Saturday, September 25, 2010

Beginnings of Modern Architecture and Design

The 1893 Columbian Exhibition, Chicago

Daniel Burnham, The Reliance Building, Chicago

Louis Sullivan, The Wainwright Building, Saint Louis

Louis Sullivan, Carson Pirie Scott Building, Chicago

William Morris, The Green Dining Room, Arts and Craft Movement

Phillip Webb and William Morris, Red House, Bexleyheath, England, Arts and Craft Movement

Charles Rennie Mackintosh, Glasgow School of Art, Library

Henry Van de Velde, poster, Art Nouveau

Victor Horta, Tassel House, Brussels, Belgium, Art Nouveau

Antonio Gaudi, Casa Mila Apartments, Barcelona, Art Nouveau

Josef Hoffmann, Stoclet House, Brussels, Belgium, Vienna Secession

Otto Wagner, lobby of the Postal Savings Bank, Vienna

Adolph Loos, The Steiner House, Vienna

Frank Lloyd Wright, Robie House, Chicago

Frank Lloyd Wright, Robie House, dining room, old photograph, Chicago


--1893 Columbian Exhibition
--balloon frame
--steel frame
--Daniel Burnham
--Louis Sullivan
Arts and Craft Movement
--William Morris
--Charles Rennie Mackintosh
Art Nouveau
--Henry Van de Velde
--Antonio Gaudi
Vienna Design
--Vienna Secession
--Josef Hoffmann
--Otto Wagner
--Adolph Loos
Frank Lloyd Wright
--Prairie Style House

Read Chapters 4 and 8 in the textbook.

Loie Fuller Dances The Serpentine

Filmed by the inventor of motion pictures, Louis Lumiere in 1896. Loie Fuller was an American dancer who choreographed her programs with the Art Nouveau taste for whirling and whiplash lines and forms. She sometimes wore elaborate costumes and used multicolored lights, dazzling the Paris audiences who crowded into her shows. The color in this film was added by hand later.

Loie Fuller was a huge hit in Paris and the public idolized her. Below is an Art Nouveau lamp known as a "Loie Fuller lamp," one of the first designed for electric light bulbs. It shows her dancing something like The Serpentine. Bulbs were screwed into sockets hidden in the folds

Friday, September 10, 2010

Post Impressionism

Georges Seurat, Sunday Afternoon on the Island of La Grande Jatte

Paul Gauguin, Vision After the Sermon

Paul Gauguin, Fatata Te Miti (By The Sea)

Paul Gauguin, Manau Tupupau (The Spirit of the Dead Watches)

Paul Gauguin, What Are We? Where Do We Come From? Where Are We Going?

Henri Rousseau, The Dream

Vincent Van Gogh, The Potato Eaters

Vincent Van Gogh, The Sower

Vincent Van Gogh, The Night Cafe

Vincent Van Gogh, The Starry Night

Edvard Munch, Madonna

Edvard Munch, The Scream

Paul Cezanne, Still Life with Eggplants and Ginger Jar

Paul Cezanne, Landscape with Mont Saint Victoire

Paul Cezanne, Bathers

Auguste Rodin, Age of Bronze

Auguste Rodin, Gates of Hell

Auguste Rodin, Burghers of Calais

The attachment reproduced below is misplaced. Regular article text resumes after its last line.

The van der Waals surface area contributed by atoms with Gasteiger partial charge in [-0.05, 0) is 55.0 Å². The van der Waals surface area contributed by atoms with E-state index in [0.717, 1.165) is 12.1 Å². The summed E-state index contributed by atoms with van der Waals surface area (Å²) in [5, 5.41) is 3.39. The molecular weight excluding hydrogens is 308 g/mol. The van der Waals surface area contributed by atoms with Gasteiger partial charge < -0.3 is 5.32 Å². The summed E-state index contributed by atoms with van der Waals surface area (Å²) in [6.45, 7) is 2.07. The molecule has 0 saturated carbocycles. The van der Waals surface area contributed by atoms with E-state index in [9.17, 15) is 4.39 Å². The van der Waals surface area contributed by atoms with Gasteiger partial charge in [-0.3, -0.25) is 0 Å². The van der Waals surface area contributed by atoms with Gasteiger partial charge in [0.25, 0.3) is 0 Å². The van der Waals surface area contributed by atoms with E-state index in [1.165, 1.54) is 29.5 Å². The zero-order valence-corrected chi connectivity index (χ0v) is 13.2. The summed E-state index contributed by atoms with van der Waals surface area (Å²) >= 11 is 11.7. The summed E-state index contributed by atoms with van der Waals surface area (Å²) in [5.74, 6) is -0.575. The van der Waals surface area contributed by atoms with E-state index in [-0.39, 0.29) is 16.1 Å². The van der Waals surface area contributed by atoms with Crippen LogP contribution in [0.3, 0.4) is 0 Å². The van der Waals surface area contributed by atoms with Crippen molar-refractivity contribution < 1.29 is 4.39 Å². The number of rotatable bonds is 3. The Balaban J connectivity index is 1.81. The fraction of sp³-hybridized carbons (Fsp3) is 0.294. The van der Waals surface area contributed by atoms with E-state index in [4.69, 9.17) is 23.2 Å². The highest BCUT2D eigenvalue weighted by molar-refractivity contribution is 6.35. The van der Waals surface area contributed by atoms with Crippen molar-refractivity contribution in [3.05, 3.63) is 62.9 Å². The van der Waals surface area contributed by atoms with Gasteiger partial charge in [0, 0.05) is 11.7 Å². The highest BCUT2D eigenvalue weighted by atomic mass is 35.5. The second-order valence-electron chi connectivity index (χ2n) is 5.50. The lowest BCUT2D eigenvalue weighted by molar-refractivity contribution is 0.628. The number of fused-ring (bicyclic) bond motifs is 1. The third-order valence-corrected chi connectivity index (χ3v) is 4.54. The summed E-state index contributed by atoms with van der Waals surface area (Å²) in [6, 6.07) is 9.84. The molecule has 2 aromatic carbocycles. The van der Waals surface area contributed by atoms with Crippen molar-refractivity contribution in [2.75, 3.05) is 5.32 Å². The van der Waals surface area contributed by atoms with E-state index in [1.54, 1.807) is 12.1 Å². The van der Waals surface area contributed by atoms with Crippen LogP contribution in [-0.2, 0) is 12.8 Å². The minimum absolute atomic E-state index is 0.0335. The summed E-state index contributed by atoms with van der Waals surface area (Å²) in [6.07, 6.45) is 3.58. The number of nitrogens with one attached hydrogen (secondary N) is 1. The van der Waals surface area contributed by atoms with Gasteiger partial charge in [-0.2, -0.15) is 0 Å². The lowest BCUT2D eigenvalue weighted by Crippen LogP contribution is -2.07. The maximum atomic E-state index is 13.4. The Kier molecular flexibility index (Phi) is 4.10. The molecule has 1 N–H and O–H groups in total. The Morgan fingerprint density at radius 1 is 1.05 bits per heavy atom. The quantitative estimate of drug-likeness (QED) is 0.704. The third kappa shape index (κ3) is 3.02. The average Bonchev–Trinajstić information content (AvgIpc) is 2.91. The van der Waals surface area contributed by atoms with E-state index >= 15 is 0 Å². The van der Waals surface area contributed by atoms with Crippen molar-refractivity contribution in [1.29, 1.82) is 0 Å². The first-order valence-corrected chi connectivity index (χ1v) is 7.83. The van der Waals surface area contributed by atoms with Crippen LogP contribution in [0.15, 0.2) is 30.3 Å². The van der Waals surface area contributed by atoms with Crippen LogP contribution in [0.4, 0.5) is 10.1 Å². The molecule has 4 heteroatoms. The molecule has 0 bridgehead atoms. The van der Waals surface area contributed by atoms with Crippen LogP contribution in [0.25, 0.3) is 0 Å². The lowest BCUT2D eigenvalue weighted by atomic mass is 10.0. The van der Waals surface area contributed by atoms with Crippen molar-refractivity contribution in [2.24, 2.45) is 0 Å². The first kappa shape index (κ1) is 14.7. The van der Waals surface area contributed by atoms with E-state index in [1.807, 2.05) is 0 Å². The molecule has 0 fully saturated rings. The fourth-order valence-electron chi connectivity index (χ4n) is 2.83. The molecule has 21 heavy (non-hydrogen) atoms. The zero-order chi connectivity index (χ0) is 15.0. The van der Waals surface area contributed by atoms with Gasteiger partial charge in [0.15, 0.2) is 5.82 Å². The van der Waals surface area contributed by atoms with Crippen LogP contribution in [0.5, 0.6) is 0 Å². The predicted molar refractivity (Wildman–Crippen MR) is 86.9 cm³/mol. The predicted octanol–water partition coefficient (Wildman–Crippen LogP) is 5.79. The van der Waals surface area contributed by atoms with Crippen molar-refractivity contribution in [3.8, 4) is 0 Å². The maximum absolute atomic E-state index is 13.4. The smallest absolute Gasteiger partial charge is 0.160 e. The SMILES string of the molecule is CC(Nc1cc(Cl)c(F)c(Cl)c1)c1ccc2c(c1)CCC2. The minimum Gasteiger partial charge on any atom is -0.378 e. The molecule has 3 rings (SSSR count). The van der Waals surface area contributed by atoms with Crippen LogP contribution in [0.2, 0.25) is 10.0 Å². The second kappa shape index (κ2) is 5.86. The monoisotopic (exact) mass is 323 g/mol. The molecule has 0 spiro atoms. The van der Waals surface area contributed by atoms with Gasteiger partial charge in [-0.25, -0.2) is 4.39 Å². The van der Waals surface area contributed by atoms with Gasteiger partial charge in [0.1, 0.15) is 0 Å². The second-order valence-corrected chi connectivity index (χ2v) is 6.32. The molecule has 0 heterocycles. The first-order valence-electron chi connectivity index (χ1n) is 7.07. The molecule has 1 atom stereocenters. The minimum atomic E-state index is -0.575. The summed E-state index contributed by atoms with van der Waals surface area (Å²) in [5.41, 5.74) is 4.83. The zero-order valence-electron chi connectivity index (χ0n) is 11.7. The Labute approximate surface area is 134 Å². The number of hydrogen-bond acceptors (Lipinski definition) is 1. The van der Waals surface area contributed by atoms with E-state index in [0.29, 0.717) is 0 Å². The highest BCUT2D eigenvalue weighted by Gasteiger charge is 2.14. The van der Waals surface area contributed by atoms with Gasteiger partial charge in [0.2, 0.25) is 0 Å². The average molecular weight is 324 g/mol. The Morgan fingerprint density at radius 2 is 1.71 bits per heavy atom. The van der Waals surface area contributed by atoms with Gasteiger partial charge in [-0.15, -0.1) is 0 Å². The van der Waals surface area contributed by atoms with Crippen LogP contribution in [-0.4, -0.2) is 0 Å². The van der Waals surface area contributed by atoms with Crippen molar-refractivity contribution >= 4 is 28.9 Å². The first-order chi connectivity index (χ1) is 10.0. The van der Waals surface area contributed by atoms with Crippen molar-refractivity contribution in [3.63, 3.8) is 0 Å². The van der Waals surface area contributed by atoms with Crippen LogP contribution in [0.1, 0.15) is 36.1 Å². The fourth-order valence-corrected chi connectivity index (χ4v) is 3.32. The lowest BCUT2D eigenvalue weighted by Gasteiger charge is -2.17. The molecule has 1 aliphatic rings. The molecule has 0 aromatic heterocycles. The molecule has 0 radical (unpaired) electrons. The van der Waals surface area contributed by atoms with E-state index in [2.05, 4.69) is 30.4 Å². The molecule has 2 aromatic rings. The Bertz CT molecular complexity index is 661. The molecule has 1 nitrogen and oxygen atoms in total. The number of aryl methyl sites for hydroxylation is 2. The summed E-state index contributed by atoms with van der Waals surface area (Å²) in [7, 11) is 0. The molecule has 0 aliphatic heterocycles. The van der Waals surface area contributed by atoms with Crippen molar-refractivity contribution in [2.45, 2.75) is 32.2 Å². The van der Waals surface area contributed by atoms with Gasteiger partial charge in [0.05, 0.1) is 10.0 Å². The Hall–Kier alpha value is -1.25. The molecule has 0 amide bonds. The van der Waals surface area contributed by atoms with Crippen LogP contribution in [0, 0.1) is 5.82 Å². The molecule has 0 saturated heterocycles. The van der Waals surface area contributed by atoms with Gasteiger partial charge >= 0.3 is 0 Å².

Georges Seurat
Paul Gauguin
The Nabis
The Symbolists
--JK Huysmans
--Stephane Mallarme
Henri Rousseau
Vincent Van Gogh
--Theo Van Gogh
Edvard Munch
Paul Cezanne
Auguste Rodin

Read Chapter 3 in the textbook (Edvard Munch is found in Chapter 4).

A Symbolist Ballet

Below is a recreation by Rudolph Nureyev of the original production of The Afternoon of a Faun that starred the great dancer and choreographer Vaslav Nijinsky. It was first performed on May 29, 1912. Nureyev reconstructed something like Nijinsky's original performance for the 1980 movie Nijinsky. This ballet shocked audiences in 1912 with its candid sexuality.
The ballet is based on a poem by the Symbolist poet Stephane Mallarme about awakening male sexuality described in terms of ancient myth.
The music is by Claude Debussy. Debussy uses masses of chords and rhythmic fragments to create an over all effect, a musical impression. He is sometimes described as a musical "Impressionist."

Vaslav Nijinsky in Afternoon of a Faun photographed in 1912


Camille Corot, Bridge at Narni, plein air sketch

Claude Monet, Boulevard des Capucines

Claude Monet, Gare Saint Lazare

Claude Monet, Haystacks

Claude Monet, Waterlillies,

Edgar Degas, Cotton Exchange, New Orleans

Edgar Degas, Dance Class

Edgar Degas, The Star

Mary Cassatt, The Bath

Pierre Renoir, Luncheon at the Boating Party

Camille Pissarro, Avenue de l'Opera in the Rain

Berthe Morisot, Hide and Seek


plein air painting
First Impressionist Exhibition 1874
Claude Monet
--Impressionist Brushstroke
--chromatic palette
--simultaneous contrast
Edgar Degas
Mary Cassatt
Pierre Renoir
Camille Pissarro
Berthe Morisot

Read Chapter 2 in the textbook

Musical Impressionism

Claude Debussy, "Reflections in Water" from Images

Like the Impressionist painters, Debussy was not interested in telling any kind of story in his music. Harmonies and rhythmic structures are sometimes sacrificed in the interest of creating an over all musical effect, rich in tonal color. He sometimes used dissonance and unusual scales in his work to achieve that effect.

Claude Monet, Waterlilies, detail